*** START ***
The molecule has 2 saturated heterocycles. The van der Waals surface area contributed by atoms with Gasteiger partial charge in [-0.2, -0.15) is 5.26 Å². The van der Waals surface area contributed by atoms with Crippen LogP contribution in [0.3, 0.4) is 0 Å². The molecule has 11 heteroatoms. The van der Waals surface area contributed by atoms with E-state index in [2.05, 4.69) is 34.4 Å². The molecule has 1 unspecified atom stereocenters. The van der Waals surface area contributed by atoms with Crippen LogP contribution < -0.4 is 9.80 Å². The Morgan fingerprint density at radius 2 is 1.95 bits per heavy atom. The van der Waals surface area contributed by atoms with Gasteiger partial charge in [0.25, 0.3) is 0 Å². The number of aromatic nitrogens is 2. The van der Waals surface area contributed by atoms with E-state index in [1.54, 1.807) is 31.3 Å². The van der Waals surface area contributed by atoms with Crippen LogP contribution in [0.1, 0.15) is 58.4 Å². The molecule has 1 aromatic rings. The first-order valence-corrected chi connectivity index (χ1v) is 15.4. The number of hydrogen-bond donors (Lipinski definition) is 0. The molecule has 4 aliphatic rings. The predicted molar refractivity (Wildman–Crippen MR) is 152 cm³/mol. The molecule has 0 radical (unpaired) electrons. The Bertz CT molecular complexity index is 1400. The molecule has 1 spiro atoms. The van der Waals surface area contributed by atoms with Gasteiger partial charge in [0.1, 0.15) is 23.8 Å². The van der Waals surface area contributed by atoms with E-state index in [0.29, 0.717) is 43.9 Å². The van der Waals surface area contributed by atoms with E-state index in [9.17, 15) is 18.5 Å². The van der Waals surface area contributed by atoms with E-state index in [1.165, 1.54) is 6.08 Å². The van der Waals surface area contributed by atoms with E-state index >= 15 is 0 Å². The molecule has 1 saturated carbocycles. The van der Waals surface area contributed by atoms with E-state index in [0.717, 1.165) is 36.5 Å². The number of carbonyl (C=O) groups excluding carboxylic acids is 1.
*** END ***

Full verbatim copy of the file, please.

The molecule has 2 saturated heterocycles. The van der Waals surface area contributed by atoms with Gasteiger partial charge in [-0.2, -0.15) is 5.26 Å². The van der Waals surface area contributed by atoms with Crippen LogP contribution in [0.3, 0.4) is 0 Å². The molecule has 11 heteroatoms. The van der Waals surface area contributed by atoms with E-state index in [2.05, 4.69) is 34.4 Å². The molecule has 1 unspecified atom stereocenters. The van der Waals surface area contributed by atoms with Crippen LogP contribution < -0.4 is 9.80 Å². The Morgan fingerprint density at radius 2 is 1.95 bits per heavy atom. The van der Waals surface area contributed by atoms with Gasteiger partial charge in [0.25, 0.3) is 0 Å². The number of aromatic nitrogens is 2. The van der Waals surface area contributed by atoms with E-state index in [1.54, 1.807) is 31.3 Å². The van der Waals surface area contributed by atoms with Crippen LogP contribution in [0.1, 0.15) is 58.4 Å². The molecule has 1 aromatic rings. The first-order valence-corrected chi connectivity index (χ1v) is 15.4. The number of hydrogen-bond donors (Lipinski definition) is 0. The molecule has 4 aliphatic rings. The predicted molar refractivity (Wildman–Crippen MR) is 152 cm³/mol. The molecule has 0 radical (unpaired) electrons. The Bertz CT molecular complexity index is 1400. The molecule has 1 spiro atoms. The van der Waals surface area contributed by atoms with Gasteiger partial charge in [0.1, 0.15) is 23.8 Å². The van der Waals surface area contributed by atoms with E-state index in [0.29, 0.717) is 43.9 Å². The van der Waals surface area contributed by atoms with E-state index in [9.17, 15) is 18.5 Å². The van der Waals surface area contributed by atoms with E-state index in [1.165, 1.54) is 6.08 Å². The van der Waals surface area contributed by atoms with E-state index >= 15 is 0 Å². The molecule has 1 saturated carbocycles. The van der Waals surface area contributed by atoms with E-state index in [0.717, 1.165) is 36.5 Å². The number of carbonyl (C=O) groups excluding carboxylic acids is 1.